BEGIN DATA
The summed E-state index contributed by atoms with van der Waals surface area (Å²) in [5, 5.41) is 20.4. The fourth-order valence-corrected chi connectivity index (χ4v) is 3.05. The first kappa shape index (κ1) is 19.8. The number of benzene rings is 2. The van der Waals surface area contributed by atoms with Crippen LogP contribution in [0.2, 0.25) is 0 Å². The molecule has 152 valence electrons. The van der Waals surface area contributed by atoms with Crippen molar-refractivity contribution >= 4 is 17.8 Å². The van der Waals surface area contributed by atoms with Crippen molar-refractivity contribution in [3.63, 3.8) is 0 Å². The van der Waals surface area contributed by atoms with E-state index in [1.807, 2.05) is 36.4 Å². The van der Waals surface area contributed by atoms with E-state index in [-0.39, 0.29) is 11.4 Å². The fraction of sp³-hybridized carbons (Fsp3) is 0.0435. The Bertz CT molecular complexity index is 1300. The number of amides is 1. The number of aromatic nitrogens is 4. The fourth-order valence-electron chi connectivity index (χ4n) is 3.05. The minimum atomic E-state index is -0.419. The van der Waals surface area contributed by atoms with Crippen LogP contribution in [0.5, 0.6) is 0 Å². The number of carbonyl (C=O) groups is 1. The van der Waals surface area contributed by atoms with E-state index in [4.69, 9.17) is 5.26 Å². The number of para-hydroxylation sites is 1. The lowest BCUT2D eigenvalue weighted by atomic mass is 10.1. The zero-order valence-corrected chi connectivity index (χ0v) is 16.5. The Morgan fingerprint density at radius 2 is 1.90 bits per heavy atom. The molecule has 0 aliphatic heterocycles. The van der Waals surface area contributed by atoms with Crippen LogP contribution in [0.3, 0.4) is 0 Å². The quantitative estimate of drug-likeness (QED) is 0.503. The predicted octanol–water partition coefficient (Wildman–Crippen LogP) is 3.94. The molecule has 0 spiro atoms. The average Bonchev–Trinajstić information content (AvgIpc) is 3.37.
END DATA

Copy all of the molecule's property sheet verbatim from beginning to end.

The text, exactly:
The summed E-state index contributed by atoms with van der Waals surface area (Å²) in [5, 5.41) is 20.4. The fourth-order valence-corrected chi connectivity index (χ4v) is 3.05. The first kappa shape index (κ1) is 19.8. The number of benzene rings is 2. The van der Waals surface area contributed by atoms with Crippen LogP contribution in [0.2, 0.25) is 0 Å². The molecule has 152 valence electrons. The van der Waals surface area contributed by atoms with Crippen molar-refractivity contribution >= 4 is 17.8 Å². The van der Waals surface area contributed by atoms with Crippen molar-refractivity contribution in [3.63, 3.8) is 0 Å². The van der Waals surface area contributed by atoms with E-state index in [1.807, 2.05) is 36.4 Å². The van der Waals surface area contributed by atoms with E-state index in [-0.39, 0.29) is 11.4 Å². The fraction of sp³-hybridized carbons (Fsp3) is 0.0435. The Bertz CT molecular complexity index is 1300. The number of amides is 1. The number of aromatic nitrogens is 4. The fourth-order valence-electron chi connectivity index (χ4n) is 3.05. The minimum atomic E-state index is -0.419. The van der Waals surface area contributed by atoms with Crippen LogP contribution in [0.5, 0.6) is 0 Å². The number of carbonyl (C=O) groups is 1. The van der Waals surface area contributed by atoms with E-state index in [4.69, 9.17) is 5.26 Å². The number of para-hydroxylation sites is 1. The lowest BCUT2D eigenvalue weighted by atomic mass is 10.1. The zero-order valence-corrected chi connectivity index (χ0v) is 16.5. The Morgan fingerprint density at radius 2 is 1.90 bits per heavy atom. The molecule has 0 aliphatic heterocycles. The van der Waals surface area contributed by atoms with Crippen LogP contribution in [0.3, 0.4) is 0 Å². The quantitative estimate of drug-likeness (QED) is 0.503. The predicted octanol–water partition coefficient (Wildman–Crippen LogP) is 3.94. The molecule has 0 spiro atoms. The average Bonchev–Trinajstić information content (AvgIpc) is 3.37.